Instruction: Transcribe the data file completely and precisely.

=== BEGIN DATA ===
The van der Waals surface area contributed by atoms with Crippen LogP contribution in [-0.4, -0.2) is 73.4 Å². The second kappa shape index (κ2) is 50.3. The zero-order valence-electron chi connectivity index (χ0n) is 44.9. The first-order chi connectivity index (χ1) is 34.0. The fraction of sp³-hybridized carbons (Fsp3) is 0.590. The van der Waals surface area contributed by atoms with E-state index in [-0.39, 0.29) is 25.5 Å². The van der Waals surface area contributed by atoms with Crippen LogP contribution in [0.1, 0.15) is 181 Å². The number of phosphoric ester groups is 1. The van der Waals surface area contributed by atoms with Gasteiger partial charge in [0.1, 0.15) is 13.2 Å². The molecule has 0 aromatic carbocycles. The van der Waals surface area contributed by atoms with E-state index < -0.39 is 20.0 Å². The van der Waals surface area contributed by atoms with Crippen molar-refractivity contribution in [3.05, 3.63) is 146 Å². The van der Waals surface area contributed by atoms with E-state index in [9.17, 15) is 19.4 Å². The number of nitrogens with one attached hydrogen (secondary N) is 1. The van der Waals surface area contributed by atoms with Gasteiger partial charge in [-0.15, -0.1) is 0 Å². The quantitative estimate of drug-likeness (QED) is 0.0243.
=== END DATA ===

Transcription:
The van der Waals surface area contributed by atoms with Crippen LogP contribution in [-0.4, -0.2) is 73.4 Å². The second kappa shape index (κ2) is 50.3. The zero-order valence-electron chi connectivity index (χ0n) is 44.9. The first-order chi connectivity index (χ1) is 34.0. The fraction of sp³-hybridized carbons (Fsp3) is 0.590. The van der Waals surface area contributed by atoms with E-state index in [-0.39, 0.29) is 25.5 Å². The van der Waals surface area contributed by atoms with Crippen LogP contribution in [0.1, 0.15) is 181 Å². The number of phosphoric ester groups is 1. The van der Waals surface area contributed by atoms with Gasteiger partial charge in [0.1, 0.15) is 13.2 Å². The molecule has 0 aromatic carbocycles. The van der Waals surface area contributed by atoms with E-state index < -0.39 is 20.0 Å². The van der Waals surface area contributed by atoms with Crippen molar-refractivity contribution in [3.05, 3.63) is 146 Å². The van der Waals surface area contributed by atoms with E-state index in [9.17, 15) is 19.4 Å². The number of nitrogens with one attached hydrogen (secondary N) is 1. The van der Waals surface area contributed by atoms with Gasteiger partial charge in [-0.15, -0.1) is 0 Å². The quantitative estimate of drug-likeness (QED) is 0.0243.